The requirements around this new regulation and who it will apply to
The General Data Protection Regulation or GDPR is the new data protection legislation enacted by the European Union that will come into effect on May 25, 2018.
This is a very important regulation, not only for European residents but for everyone around the world. The main reason is because it is the first privacy and data protection regulation that ensures that individuals rights and freedoms are the top priority.
It also unifies all the different regulations under one rule. The EU data protection directive from 1995 is replaced by the GDPR and all EU members will follow this one regulation instead.
From a business perspective, it becomes more efficient to follow a single set of rules instead of ensuring compliance with 28 different flavours. From an individual perspective, EU residents rights to protect their own personal data are definitely strengthened.
GDPR has operational, technological, and legal requirements in line with the privacy management pillars we have discussed in the past.
The GDPR articles are specific in regards to what is expected of organizations that collect and manage personal data, although there are arguments that some of these articles are up for interpretation.
But in general, the key articles that organizations need to ensure have policies, processes and technology in place for, can be summarized as follows:
- Articles 1-4 establish the foundation for the regulation. They establish the objectives of the regulation and the scope of it.
- Articles 5-11 focus on the processing of personal data. They set the expectations around what is considered lawful processing, under what circumstances consent is required, what is considered special categories of personal data and what are the requirements to process such categories.
- Articles 12-23 define the data subject (i.e. individual EU residents) rights to their personal data. They set the rules around transparency, ease of understanding around processing of personal data, the specific rights that individuals have such as access, deletion, portability, rectification, objection and others.
- Articles 24-43 refer to the roles that data controllers and processors must play. These articles include guidelines around responsibilities and where accountability lies. They also determine specific policies and processes to implement such as Data Protection impact assessments (DPIAs), what to do when there is a high-risk DPIA, when a Data Protection Officer (DPO) is required, what should the DPO role look like, how and when to notify the Supervisory Authorities of a breach and the code of conduct to follow.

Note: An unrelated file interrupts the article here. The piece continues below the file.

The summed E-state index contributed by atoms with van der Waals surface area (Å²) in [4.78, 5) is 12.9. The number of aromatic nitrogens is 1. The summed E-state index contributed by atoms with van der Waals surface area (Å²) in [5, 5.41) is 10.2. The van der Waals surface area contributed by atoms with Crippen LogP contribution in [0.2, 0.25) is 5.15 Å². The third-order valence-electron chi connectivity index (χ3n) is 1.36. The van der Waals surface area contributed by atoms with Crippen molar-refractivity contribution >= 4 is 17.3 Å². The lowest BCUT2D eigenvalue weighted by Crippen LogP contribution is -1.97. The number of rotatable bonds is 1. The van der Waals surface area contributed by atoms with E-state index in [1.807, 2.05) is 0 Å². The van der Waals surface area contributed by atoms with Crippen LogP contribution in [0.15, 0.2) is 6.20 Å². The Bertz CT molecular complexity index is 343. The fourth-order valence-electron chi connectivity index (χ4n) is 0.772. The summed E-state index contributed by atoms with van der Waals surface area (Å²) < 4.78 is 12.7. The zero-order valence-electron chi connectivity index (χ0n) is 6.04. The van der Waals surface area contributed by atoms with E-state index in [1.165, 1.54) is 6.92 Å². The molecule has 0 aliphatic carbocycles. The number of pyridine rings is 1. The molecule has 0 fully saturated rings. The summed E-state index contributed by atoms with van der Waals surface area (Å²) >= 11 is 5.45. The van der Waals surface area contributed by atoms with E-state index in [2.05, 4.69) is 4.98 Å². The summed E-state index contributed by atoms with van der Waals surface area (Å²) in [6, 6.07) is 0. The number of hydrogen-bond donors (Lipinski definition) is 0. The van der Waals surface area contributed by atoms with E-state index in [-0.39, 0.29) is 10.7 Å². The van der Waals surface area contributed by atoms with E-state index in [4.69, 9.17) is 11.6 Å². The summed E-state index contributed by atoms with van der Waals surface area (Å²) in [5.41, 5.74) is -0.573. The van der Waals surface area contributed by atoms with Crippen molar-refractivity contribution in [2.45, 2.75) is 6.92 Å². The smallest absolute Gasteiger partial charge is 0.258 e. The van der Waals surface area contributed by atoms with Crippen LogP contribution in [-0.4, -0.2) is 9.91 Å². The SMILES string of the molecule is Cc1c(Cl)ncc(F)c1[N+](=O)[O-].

- Articles 44-50 dictate how international data transfers may occur. These articles expect organizations to justify their need to transfer personal data outside of the EU and they are expected to ensure that any international data transfer happens on the basis of adequacy, appropriate safeguards or binding corporate rules.
- Articles 51-59 identify the roles and responsibilities of the Supervisory Authorities (SAs), how they will interact with organizations and with each other.
- Articles 60-99 are the remainder chapters that discuss how all the different authorities (i.e.. SAs and the European Data Protection Board) will interact, how they will manage warnings, sanctions and penalties for organizations that are not in compliance and specific situations for processing.
Will these regulations apply to you?
If you are a business that is not headquartered in the EU, how will you know whether you need to comply with these regulations? The answer is easy. If you fall under one of these three categories, you will have to comply:
- If you have any physical presence in the EU (even if it is a small sales and marketing office).
- If you don’t have a physical presence but you offer products or services to EU residents.
- If you don’t offer products or services but you monitor EU residents online behaviour.
What happens next?
If you satisfy any of the three criteria described above and you determine that you need to comply, make sure to read our next instalment where we will discuss how to get started on the path to GDPR compliance. If you cannot wait for the next instalment, make sure to contact us and we will help you take the first step towards compliance.
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